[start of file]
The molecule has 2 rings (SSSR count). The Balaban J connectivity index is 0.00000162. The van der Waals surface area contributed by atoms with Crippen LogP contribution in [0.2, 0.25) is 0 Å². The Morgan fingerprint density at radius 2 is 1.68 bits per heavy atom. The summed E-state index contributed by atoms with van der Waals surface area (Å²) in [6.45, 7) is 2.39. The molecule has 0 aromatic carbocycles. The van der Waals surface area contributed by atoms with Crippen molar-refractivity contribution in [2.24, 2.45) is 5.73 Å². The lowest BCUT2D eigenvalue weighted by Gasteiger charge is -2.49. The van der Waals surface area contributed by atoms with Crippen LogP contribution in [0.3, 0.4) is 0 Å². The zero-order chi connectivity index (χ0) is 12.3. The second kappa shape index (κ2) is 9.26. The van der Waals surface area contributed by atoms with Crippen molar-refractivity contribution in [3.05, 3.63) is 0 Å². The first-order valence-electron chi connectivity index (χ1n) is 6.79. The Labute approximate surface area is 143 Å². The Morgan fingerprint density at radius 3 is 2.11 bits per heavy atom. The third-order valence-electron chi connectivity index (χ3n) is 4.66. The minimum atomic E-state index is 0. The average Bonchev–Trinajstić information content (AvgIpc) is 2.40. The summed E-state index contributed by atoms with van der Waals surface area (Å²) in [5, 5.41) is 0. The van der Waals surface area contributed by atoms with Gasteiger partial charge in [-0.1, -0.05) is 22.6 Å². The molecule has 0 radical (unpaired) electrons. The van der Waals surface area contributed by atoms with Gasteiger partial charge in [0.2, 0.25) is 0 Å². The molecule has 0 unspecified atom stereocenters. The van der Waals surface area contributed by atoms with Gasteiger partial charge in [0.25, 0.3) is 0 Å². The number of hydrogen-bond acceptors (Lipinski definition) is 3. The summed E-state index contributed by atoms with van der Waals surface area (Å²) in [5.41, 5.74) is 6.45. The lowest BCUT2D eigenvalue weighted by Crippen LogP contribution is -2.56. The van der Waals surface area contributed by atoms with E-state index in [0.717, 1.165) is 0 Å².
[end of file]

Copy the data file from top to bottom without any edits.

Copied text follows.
The molecule has 2 rings (SSSR count). The Balaban J connectivity index is 0.00000162. The van der Waals surface area contributed by atoms with Crippen LogP contribution in [0.2, 0.25) is 0 Å². The Morgan fingerprint density at radius 2 is 1.68 bits per heavy atom. The summed E-state index contributed by atoms with van der Waals surface area (Å²) in [6.45, 7) is 2.39. The molecule has 0 aromatic carbocycles. The van der Waals surface area contributed by atoms with Crippen molar-refractivity contribution in [2.24, 2.45) is 5.73 Å². The lowest BCUT2D eigenvalue weighted by Gasteiger charge is -2.49. The van der Waals surface area contributed by atoms with Crippen LogP contribution in [0.3, 0.4) is 0 Å². The zero-order chi connectivity index (χ0) is 12.3. The second kappa shape index (κ2) is 9.26. The van der Waals surface area contributed by atoms with Crippen molar-refractivity contribution in [3.05, 3.63) is 0 Å². The first-order valence-electron chi connectivity index (χ1n) is 6.79. The Labute approximate surface area is 143 Å². The Morgan fingerprint density at radius 3 is 2.11 bits per heavy atom. The third-order valence-electron chi connectivity index (χ3n) is 4.66. The minimum atomic E-state index is 0. The average Bonchev–Trinajstić information content (AvgIpc) is 2.40. The summed E-state index contributed by atoms with van der Waals surface area (Å²) in [5, 5.41) is 0. The van der Waals surface area contributed by atoms with Gasteiger partial charge in [-0.1, -0.05) is 22.6 Å². The molecule has 0 radical (unpaired) electrons. The van der Waals surface area contributed by atoms with Gasteiger partial charge in [0.2, 0.25) is 0 Å². The molecule has 0 unspecified atom stereocenters. The van der Waals surface area contributed by atoms with Gasteiger partial charge in [0.25, 0.3) is 0 Å². The number of hydrogen-bond acceptors (Lipinski definition) is 3. The summed E-state index contributed by atoms with van der Waals surface area (Å²) in [5.41, 5.74) is 6.45. The lowest BCUT2D eigenvalue weighted by Crippen LogP contribution is -2.56. The van der Waals surface area contributed by atoms with E-state index in [0.717, 1.165) is 0 Å².